Edge to Continue to Receive Investment Support Over the Next Two Years

The IDC survey found that three-quarters of organizations plan to increase their edge spending over the next two years with an average increase of 37%. A combination of factors is driving this increased spending at the edge.

The performance requirements of expanding workloads and new use cases that leverage AI and ML demand greater compute capacity at the edge. In addition, the amount of data being stored in edge locations are rapidly expanding, and organizations plan to keep this data longer. As a result, the number of physical servers being deployed at the edge is rising. Most of this investment prioritizes the modernization of existing infrastructure in edge locations as opposed to building out new infrastructure.

The survey also found that enterprises deploying edge are highly focused on building scalable businesses with investments that can contribute quickly to the bottom line. The top objectives for edge deployment are increased revenue, improved products and services, and reduced costs. But edge deployments also present important opportunities to fill a niche market or disrupt an existing market.

"Enterprises are signaling that they want the benefits of a cloud operating model with the freedom to deploy anywhere," said Dave McCarthy, research vice president, Cloud, and Edge Infrastructure Services at IDC. "This creates tremendous opportunities for technology suppliers that can reduce complexity and maintain consistency in these distributed environments."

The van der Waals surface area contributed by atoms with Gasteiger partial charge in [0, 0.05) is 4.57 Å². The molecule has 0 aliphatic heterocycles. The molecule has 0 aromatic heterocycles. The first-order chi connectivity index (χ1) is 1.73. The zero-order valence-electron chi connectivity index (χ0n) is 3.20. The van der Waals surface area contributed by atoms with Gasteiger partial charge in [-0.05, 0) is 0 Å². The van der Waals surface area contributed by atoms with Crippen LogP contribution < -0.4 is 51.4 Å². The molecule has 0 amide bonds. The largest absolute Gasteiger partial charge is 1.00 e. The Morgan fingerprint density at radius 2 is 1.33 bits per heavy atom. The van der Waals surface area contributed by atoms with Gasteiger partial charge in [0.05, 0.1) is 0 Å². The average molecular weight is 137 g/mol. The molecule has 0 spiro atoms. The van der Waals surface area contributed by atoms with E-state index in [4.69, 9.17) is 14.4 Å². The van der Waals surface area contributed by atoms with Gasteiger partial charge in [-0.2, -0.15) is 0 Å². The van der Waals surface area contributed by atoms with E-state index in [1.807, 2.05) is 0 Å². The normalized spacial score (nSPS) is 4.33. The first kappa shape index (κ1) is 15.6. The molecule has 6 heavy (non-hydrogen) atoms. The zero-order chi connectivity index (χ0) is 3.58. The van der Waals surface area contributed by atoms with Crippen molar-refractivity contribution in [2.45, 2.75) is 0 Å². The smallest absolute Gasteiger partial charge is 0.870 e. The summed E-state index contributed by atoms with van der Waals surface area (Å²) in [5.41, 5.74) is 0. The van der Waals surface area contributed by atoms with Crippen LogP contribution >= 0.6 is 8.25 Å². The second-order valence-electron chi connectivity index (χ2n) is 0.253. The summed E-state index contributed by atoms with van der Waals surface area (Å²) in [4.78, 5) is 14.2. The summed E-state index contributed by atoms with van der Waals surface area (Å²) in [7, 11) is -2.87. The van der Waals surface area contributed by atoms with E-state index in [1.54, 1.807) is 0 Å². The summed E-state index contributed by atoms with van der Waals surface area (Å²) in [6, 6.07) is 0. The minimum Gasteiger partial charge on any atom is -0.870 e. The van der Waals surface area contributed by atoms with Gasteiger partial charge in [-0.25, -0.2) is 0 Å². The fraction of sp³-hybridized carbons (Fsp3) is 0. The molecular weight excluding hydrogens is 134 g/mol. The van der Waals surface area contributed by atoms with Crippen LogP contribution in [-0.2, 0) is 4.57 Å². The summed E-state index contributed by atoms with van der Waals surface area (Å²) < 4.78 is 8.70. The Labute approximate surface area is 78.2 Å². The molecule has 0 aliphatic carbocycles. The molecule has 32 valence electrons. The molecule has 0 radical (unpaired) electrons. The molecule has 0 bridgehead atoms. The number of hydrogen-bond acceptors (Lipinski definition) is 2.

"Edge infrastructure deployments are shifting IT back to a more strategic, influential role within the organization," said Jennifer Cooke, research director, Edge Strategies. "The IT organization is both driving and supporting critical digital-first efforts within the broader organization."

Organizations rank the ability to integrate edge solutions with legacy infrastructure as a key selection criterion and consider it just as important as price in edge decisions. However, edge management strategies are not tightly integrated with cloud and core, suggesting that organizations may need to revise their management strategy as they seek to leverage core, cloud, and edge resources as a cohesive set of flexible resources.

Organizations will continue to deploy and support many different compute, storage, and network architectures at the edge. Being able to deploy in multiple environments is also a key selection criterion, underscoring an organization's continued plan to extend compute resources into many different types of environments, including in cloud and core data centers as well as in the field.

Out of necessity and because of the need to leverage cloud resources, the edge will continue to be a broad mix of cloud, colocation, field locations, and company-owned datacenters. In the next two years, two-thirds of organizations are expected to shift more toward public cloud resources. But overall, all edge types will increase. Regarding equipment ownership, the majority indicated that their organizations prefer to retain ownership of infrastructure. This will fuel greater demand for flexible consumption models that have the opex benefits of the cloud with greater infrastructure ownership and control.

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